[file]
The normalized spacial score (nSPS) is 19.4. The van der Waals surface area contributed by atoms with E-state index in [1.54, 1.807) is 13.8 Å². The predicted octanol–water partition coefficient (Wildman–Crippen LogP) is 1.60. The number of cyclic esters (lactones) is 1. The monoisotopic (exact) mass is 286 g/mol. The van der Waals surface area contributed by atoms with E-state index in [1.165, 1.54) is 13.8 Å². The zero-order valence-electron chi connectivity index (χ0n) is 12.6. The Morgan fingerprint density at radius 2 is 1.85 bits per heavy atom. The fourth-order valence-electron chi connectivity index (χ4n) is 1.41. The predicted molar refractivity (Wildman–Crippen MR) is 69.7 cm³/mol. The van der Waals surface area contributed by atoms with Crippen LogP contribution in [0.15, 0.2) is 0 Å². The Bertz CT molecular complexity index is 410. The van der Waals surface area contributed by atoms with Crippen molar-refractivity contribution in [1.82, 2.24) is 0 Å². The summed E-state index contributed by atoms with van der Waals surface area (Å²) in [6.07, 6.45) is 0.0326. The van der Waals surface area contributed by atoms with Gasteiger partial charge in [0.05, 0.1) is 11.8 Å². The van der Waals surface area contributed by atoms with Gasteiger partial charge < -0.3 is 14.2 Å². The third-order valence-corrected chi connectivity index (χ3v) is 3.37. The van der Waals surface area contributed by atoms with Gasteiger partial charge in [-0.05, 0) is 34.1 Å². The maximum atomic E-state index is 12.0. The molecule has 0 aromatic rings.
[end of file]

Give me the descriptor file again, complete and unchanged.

The normalized spacial score (nSPS) is 19.4. The van der Waals surface area contributed by atoms with E-state index in [1.54, 1.807) is 13.8 Å². The predicted octanol–water partition coefficient (Wildman–Crippen LogP) is 1.60. The number of cyclic esters (lactones) is 1. The monoisotopic (exact) mass is 286 g/mol. The van der Waals surface area contributed by atoms with E-state index in [1.165, 1.54) is 13.8 Å². The zero-order valence-electron chi connectivity index (χ0n) is 12.6. The Morgan fingerprint density at radius 2 is 1.85 bits per heavy atom. The fourth-order valence-electron chi connectivity index (χ4n) is 1.41. The predicted molar refractivity (Wildman–Crippen MR) is 69.7 cm³/mol. The van der Waals surface area contributed by atoms with Crippen LogP contribution in [0.15, 0.2) is 0 Å². The Bertz CT molecular complexity index is 410. The van der Waals surface area contributed by atoms with Crippen molar-refractivity contribution in [1.82, 2.24) is 0 Å². The summed E-state index contributed by atoms with van der Waals surface area (Å²) in [6.07, 6.45) is 0.0326. The van der Waals surface area contributed by atoms with Gasteiger partial charge in [0.05, 0.1) is 11.8 Å². The van der Waals surface area contributed by atoms with Gasteiger partial charge < -0.3 is 14.2 Å². The third-order valence-corrected chi connectivity index (χ3v) is 3.37. The van der Waals surface area contributed by atoms with Gasteiger partial charge in [-0.05, 0) is 34.1 Å². The maximum atomic E-state index is 12.0. The molecule has 0 aromatic rings.